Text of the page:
the catalysts. If no catalyst is employed, the tempera! ture will usually be governed by the type of monomer being polymerized. In general, temperatures between 20 C. to 150 C. will be suflicient to bring about the desired formation of long-lived polymer free radicals. Preferred temperatures vary from about 40 C. to about 90 C. Atmospheric, superatmospheric, or subatmospheric pressures may be utilized as desired.

In most cases, molecular oxygen will tend to inhibit long-lived polymer free radical formation and it is desirable to exclude the said oxygen from the reaction. The removal of the oxygen may be accomplished by any suitable method. It is preferably accomplished by freezing the mixture and evacuating the reaction chamber by suitable means. In some cases, it may be desirable to replace the withdrawn oxygen with an inert gas, such as nitrogen, methane, carbon dioxide, and the like.

Various types of additives may be added to the reaction mixture before or any time during the initial polymerization step provided the addition does not interfere with the formation of or destroy the already formed long-lived polymer free radicals. These additives include emulsion stabilizers, lubricants, dyes, photosensitizers, plasticizers, and the like. The nature and amount of the additive will depend upon the monomer being polymerized and the intended use of the final product.

The polymerization of the initial monomer is continued until there is substantially no unpolymerized monomer present in the reaction mixture. This may be accomplished by continuing the polymerization until it appears that substantially all of the ionomer has been polymerized, or alternatively, by interrupting the polymerization at any stage in the process and removing substantially all of the unpolymerized monomer from the reaction mixture by conventional means. A polymerization of 100% of the monomer, or a complete removal of all of the unpolymerized monomer is usually quite difiicult to obtain as in many cases some of the monomer will be retained within the polymer chain, etc. Therefore, the expression substantially all as used throughout the specification and claims in regard to the polymerization of the initial monomer, or the removal of the unpolymerized initial monomer from the reaction mixture is meant such a complete removal or polymerization as can generally be accomplished, e.g., a polymerization of at least 94% of the initial monomer, or a removal of all but 6% or less of the unpolymerized monomer.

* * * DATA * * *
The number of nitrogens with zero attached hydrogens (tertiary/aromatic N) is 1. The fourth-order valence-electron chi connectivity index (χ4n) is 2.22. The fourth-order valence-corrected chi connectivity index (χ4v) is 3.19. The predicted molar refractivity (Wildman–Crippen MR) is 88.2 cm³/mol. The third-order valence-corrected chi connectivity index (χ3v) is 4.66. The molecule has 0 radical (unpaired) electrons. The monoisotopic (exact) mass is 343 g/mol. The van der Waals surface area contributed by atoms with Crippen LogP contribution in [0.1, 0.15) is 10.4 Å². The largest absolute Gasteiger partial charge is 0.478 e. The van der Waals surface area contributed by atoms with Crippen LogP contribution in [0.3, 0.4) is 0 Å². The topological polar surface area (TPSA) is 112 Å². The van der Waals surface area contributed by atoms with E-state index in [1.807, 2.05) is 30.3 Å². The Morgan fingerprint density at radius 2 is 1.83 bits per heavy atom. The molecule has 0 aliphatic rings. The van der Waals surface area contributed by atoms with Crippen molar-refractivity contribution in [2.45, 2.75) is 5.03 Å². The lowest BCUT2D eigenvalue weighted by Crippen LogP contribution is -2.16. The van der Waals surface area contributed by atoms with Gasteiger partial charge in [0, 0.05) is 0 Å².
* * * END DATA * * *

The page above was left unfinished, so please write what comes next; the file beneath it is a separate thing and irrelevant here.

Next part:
After the reaction mixture containing the polymer free radicals of the special unsaturated monomers has been substantially freed of the basic monomer, the abovedescribed therally polymerizable dissimilar monomer is then added. The monomer added may be a single dissimilar monomer or a mixture of two or more of the monomers may be employed. The monomer or monomers selected are preferably deoxygenated before being added to the freshly prepared medium containing the long-lived polymer free radicals.

If the dissimilar monomer to be added is one which is unable to form long-lived polymer radicals, it is preferably added to the reaction mixture intermittently or continuously over a period of time so as to not build up a large amount of the monomer in the reaction mixture at one time. More specifically, the dissimilar mono: mer is preferably added at about the rate at which it is consumed in the reaction mixture.

The amount of the dissimilar monomer added will depend upon the ratio in which the said monomers are de- Thus, for example, if the desired product isa copolymer of 25% polymethacrylonitrile and 75% methyl methacrylate, the amount of the methyl methacrylate added to the active polymethacrylonitrile will be about three times the amount of the active polymer.

After the thermally polymerizable monomer has been added to the freshly prepared composition containing the long-lived polymer free radicals, the reaction mixture is maintained in the dark at a temperature below 50 C., and preferably below 30 C. Under these conditions, there is a selective addition of the dissimilar monomer to the long-lived polymer free radicals rather than the formation of new homopolymer nuclei. The pressures employed in the polymerization step may be atmospheric, superatmospheric or subatmospheric, as desired.

It is usually preferred to accomplish the polymerization of the added dissimilar monomer in the absence of molecular oxygen, at least during the initial stages of the reaction. In some cases it may be desirable to replace the withdrawn oxygen with an inert gas, such as nitrogen, methane, carbon dioxide and the like. Atmospheric, superatmospheric and subatmospheric pressures may be used.

It may also be desirable to add various additives before or at any time during this latter polymerization step. These additives include emulsion stabilizers, lubricants, dyes, plasticizers, and the like. The type and amount of the additive will depend upon the monomer being polymerized and the intended use of the final product.

' If the dissimilar monomer added to the active polymer nuclei is a monomer of the special group described above which is capable of forming long-lived polymer free radicals and the conditions employed me those conducive to the formation of long-lived polymer free radicals, the copolymer produced by the process will in turn be a longlived polymer free radical and a thi d dissimilar monomer may be added to form a three component copolymer ABC, wherein A is a section made up entirely of the initial monomer, B is a section made up of the second monomer, and C is a section made up of the third dissimilar monomer. The process may be continued in the same manner to form a four, five, six, etc., component copolymer providing the above-described conditions are maintained.